From School Library Journal
This book offers an informed critique of good-and-evil dualisms on both sides in the war on terror. Terrorists and their opponents share an "us against them" conception of reality that vilifies the enemy as irredeemable and suited only for destruction. Political estrangement and isolation nurture the cosmic dualism inherent in violent jihadist ideologies, argues Aslan (creative writing, Univ. of California at Riverside; No god but God: The Origins, Evolution, and Future of Islam
). But a similar dualism lies behind ill-founded American responses to terrorism. In quick, informative surveys, Aslan takes readers through the origins of the Palestinian-Israeli conflict, zealotry in ancient Jewish and contemporary (evangelical Christian and Zionist) forms, the history of Islamic jihadist distortions of Islamic teaching, and the repressive postcolonial governments that nurture such radical ideologs. But Aslan is hopeful: radical groups moderate their ideologies when they are drawn into the political process, and a new U.S. administration may adopt a more enlightened foreign policy. Aslan's suggestions are simple but not simplistic. Recommended for all readers interested in viewing the war on terror from this alternative perspective.—Steve Young, McHenry Cty. Coll., Crystal Lake, IL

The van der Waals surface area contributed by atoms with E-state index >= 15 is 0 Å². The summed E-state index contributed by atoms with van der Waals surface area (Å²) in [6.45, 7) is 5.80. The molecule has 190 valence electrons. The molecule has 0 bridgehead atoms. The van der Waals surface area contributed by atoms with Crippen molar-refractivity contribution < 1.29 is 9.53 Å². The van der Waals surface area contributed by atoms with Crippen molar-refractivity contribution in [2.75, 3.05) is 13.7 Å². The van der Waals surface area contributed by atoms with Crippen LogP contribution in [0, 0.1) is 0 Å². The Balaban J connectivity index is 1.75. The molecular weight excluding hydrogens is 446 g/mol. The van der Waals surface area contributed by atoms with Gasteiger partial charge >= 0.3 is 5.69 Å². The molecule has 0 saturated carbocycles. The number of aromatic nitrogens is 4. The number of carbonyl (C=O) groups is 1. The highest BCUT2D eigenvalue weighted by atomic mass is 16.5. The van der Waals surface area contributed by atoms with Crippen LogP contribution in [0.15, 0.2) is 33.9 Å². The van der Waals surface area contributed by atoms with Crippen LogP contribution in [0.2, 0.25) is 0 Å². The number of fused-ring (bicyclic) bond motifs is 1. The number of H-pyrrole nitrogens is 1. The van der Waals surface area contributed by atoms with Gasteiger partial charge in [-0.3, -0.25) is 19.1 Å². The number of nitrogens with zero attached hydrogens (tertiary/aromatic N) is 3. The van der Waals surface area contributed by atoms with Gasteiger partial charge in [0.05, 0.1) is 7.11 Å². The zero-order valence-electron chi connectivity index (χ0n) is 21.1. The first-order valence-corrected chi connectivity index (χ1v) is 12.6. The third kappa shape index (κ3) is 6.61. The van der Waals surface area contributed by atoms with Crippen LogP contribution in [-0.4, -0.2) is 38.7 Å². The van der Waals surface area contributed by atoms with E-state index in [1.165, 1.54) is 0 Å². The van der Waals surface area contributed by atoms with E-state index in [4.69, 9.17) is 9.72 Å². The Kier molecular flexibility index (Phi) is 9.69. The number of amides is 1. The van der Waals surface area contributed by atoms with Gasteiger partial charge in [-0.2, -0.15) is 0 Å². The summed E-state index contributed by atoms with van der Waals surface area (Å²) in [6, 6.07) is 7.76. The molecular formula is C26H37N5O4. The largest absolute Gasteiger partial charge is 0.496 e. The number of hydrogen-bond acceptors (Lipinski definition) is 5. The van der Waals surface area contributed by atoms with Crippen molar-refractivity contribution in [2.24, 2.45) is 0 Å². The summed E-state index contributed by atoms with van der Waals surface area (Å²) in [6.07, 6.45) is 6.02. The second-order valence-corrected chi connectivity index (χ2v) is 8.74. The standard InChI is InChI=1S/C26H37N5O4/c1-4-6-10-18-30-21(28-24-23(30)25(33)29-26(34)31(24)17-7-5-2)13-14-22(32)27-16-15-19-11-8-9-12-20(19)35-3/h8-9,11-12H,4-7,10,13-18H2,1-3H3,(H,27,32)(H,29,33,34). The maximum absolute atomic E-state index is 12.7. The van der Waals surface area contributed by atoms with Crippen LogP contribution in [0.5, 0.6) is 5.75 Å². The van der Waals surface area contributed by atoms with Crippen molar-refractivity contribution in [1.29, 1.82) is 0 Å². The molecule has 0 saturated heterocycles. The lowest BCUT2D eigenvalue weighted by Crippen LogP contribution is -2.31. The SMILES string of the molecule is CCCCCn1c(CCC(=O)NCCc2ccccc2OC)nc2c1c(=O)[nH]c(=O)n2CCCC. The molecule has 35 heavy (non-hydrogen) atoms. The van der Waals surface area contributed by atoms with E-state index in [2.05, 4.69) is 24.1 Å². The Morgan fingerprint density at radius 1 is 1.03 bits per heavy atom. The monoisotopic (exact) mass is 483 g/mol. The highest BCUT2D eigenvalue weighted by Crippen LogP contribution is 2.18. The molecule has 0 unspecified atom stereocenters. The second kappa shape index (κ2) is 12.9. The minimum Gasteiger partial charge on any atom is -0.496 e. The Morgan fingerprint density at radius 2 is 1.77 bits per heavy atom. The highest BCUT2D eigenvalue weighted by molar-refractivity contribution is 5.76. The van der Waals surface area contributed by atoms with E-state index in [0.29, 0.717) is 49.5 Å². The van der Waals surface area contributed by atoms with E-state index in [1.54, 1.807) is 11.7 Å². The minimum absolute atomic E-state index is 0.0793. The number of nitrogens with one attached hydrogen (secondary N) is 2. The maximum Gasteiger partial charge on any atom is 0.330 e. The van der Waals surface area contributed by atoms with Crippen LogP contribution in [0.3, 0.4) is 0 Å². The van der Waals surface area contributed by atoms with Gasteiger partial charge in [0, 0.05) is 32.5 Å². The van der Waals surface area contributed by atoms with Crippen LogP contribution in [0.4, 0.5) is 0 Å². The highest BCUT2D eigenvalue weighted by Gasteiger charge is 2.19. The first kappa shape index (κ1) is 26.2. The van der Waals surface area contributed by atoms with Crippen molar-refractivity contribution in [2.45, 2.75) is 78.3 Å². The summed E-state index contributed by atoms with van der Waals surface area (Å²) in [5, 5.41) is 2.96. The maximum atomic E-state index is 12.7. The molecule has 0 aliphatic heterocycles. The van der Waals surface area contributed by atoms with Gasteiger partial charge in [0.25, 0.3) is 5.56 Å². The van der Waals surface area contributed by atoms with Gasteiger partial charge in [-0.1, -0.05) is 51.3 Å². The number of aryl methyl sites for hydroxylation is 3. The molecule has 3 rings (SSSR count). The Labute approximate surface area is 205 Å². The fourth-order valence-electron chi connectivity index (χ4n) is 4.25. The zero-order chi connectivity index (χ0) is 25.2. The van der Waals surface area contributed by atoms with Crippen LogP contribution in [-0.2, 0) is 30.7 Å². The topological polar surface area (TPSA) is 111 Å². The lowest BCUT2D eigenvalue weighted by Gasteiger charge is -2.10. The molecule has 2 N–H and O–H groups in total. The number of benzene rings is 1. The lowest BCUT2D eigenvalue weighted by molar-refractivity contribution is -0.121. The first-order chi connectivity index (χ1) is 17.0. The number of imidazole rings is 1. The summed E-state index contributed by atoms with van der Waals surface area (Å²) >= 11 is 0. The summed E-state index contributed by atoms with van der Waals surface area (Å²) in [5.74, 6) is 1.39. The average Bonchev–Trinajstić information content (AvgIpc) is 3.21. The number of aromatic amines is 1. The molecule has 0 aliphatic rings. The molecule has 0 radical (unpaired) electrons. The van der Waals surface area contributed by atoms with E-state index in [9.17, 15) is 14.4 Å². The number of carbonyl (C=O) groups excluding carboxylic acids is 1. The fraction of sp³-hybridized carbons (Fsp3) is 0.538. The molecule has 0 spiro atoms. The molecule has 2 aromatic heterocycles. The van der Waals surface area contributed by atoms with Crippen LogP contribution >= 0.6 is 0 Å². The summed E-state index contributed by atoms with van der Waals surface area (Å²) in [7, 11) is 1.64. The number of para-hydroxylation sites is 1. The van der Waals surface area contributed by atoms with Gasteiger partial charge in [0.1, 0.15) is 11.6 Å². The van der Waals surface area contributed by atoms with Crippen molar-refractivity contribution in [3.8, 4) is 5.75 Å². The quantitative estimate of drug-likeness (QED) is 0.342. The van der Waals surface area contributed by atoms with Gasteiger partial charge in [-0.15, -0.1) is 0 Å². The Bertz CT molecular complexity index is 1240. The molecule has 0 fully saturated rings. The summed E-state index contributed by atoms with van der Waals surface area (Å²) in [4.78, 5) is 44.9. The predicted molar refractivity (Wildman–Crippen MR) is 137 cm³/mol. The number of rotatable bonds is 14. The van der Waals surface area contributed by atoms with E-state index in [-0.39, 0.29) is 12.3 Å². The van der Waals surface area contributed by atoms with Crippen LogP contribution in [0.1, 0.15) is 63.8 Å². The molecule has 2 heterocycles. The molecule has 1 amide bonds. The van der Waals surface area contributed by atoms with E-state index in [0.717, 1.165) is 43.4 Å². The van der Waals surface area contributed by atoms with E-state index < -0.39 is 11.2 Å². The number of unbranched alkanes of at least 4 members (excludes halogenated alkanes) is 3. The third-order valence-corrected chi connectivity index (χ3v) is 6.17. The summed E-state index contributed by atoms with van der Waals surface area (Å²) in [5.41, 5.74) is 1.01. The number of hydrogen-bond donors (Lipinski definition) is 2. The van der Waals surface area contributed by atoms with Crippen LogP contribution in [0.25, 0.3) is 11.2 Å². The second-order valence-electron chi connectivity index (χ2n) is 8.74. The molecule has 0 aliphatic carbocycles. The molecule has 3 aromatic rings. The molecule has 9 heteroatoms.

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Aslan’s thoughtful analysis of America’s war on terror argues that the nation’s jihadist enemies believe the conflict is taking place on a spiritual, “cosmic” plane and thus cannot be lost. Only by denying the terrorists their good-versus-evil religious narrative can the United States keep the war grounded and winnable. Certainly this is good advice, although, given President Obama’s abandonment of his predecessor’s Manichaean foreign policy, it may have been overtaken by recent events. Far more interesting is Aslan’s agreement with Bush on the question of democracy. He distinguishes Islamist nationalist groups such as Hamas and Hezbollah from global jihadist groups such as Al Qaeda, and contends that recognizing the former as legitimate participants in the democratic process will undermine support for unyielding war. It’s an appealing, if unproved, claim.
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